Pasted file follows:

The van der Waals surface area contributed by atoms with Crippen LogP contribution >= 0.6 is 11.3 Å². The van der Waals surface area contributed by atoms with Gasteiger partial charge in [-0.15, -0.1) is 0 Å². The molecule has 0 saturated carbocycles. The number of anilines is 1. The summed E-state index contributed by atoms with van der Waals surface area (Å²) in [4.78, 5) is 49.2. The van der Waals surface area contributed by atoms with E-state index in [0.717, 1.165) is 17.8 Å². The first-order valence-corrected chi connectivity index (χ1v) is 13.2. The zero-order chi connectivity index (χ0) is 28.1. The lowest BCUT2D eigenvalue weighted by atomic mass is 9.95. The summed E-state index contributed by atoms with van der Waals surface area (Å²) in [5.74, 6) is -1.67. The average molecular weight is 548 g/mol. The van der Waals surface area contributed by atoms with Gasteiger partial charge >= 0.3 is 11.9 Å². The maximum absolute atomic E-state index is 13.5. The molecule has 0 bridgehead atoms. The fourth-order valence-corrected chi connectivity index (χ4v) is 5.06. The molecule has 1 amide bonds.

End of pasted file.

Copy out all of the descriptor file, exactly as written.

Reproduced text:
The van der Waals surface area contributed by atoms with Crippen LogP contribution >= 0.6 is 11.3 Å². The van der Waals surface area contributed by atoms with Gasteiger partial charge in [-0.15, -0.1) is 0 Å². The molecule has 0 saturated carbocycles. The number of anilines is 1. The summed E-state index contributed by atoms with van der Waals surface area (Å²) in [4.78, 5) is 49.2. The van der Waals surface area contributed by atoms with E-state index in [0.717, 1.165) is 17.8 Å². The first-order valence-corrected chi connectivity index (χ1v) is 13.2. The zero-order chi connectivity index (χ0) is 28.1. The lowest BCUT2D eigenvalue weighted by atomic mass is 9.95. The summed E-state index contributed by atoms with van der Waals surface area (Å²) in [5.74, 6) is -1.67. The average molecular weight is 548 g/mol. The van der Waals surface area contributed by atoms with Gasteiger partial charge >= 0.3 is 11.9 Å². The maximum absolute atomic E-state index is 13.5. The molecule has 0 bridgehead atoms. The fourth-order valence-corrected chi connectivity index (χ4v) is 5.06. The molecule has 1 amide bonds.